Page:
I love local bartering. I love the thrill of the hunt, the randomness, the happy coincidences. I’m pretty sure my husband hates it, for those exact same reasons
It does take some hunting, some leg work. There’s no other way to canvas garage sales than to just put in the legwork. Although, networking can help; if you and your sisters and your mom all know that you need size 5T winter outer gear, you’re much more likely to get it. Th e randomness, you never know what will be for sale, when, and in what condition. I find though, that if I’m patient enough and a little flexible, I can usually find what I need without packing everyone to Walmart.
Most of the local barter still uses US dollars. I expect though that they could quickly and easily switch to alternate currencies or out right barter if the situation demanded it.
Garage sales – An obvious. Watch for patterns in the frequency, my town has an organized weekend of city garage sales in the early summer, and then there’s usually another strong weekend right before school starts. For the organized weekend of sales, I was able to arrange for my neighbor to help me haul a piece of furniture home. He’s got a truck that otherwise sits as driveway bling. 😀 I feel it’s my patriotic duty to make sure his poor truck has random heavy things to haul around. 😀 Know a goldmine when you see it, I know when I find someone selling a garage full of little boys clothing, I need to spend all of the cash I have on hand, and then plan to go get more cash and come back if they have a good assortment of what I’ll need in the next year.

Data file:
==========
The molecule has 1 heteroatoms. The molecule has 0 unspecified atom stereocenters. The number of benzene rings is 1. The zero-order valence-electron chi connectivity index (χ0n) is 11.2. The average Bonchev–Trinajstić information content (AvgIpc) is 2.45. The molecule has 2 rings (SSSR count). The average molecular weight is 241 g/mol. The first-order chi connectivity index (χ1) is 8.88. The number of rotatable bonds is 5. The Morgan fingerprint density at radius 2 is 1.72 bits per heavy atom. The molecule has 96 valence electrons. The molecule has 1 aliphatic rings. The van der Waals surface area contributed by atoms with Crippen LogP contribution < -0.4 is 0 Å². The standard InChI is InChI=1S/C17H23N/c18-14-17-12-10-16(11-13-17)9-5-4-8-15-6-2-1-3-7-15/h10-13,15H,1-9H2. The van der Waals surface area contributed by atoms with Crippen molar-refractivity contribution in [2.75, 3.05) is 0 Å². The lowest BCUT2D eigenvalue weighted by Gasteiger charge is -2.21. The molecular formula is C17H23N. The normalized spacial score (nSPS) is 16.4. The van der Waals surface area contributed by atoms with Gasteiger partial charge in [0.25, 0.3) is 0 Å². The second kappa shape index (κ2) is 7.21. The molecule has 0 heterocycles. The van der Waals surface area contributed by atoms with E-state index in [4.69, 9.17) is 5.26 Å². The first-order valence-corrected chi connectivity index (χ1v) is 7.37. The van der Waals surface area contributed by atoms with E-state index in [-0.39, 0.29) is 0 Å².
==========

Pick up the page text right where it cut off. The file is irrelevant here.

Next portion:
Plan ahead – Boy #1 is only in 3T, but I keep an eye out for everything up through 5T, especially for hard to find or particularly good quality things. When the consignment stores slashed prices on summer clothing, I went and grabbed some pieces for what boy #2 will likely need next summer.
Consign intelligently – I love consignment shops, I really do. They are picky about what they will take in, so I always find high quality clothing when there’s a need for something nice for a boy. I always open consignor accounts with them. As I go through clothing, if I know we won’t be needing it anymore, I send the best of the pieces through the consignment shop and I get store credit for what sells. We’ve gone from 1 consignment store in town, to 5 in the space of 6 months. Interesting, that.
Get online! Freecycle, Craigslist, for sale by owner, USE THESE RESOURCES!!
The Freecycle Network™ is made up of 5,057 groups with 9,056,853 members around the world. It’s a grassroots and entirely nonprofit movement of people who are giving (and getting) stuff for free in their own towns. It’s all about reuse and keeping good stuff out of landfills. Each local group is moderated by local volunteers (them’s good people). Membership is free.
Criagslist – I’ve found that searches can help narrow things down. Usually I’ll do a search for the top 6 things I’m looking for at the time. Sometimes I’ll do a search for my little town to see what’s available really close.
Don’t overlook farmer’s markets. I’ve exchanged labor for food, I can count on my egg gal to save me the last dozen of the eggs, I get discount prices when I’m buying enough to put away.
Get out there and start finding your local barter options. You’ll be glad you took the time.
– Calamity Jane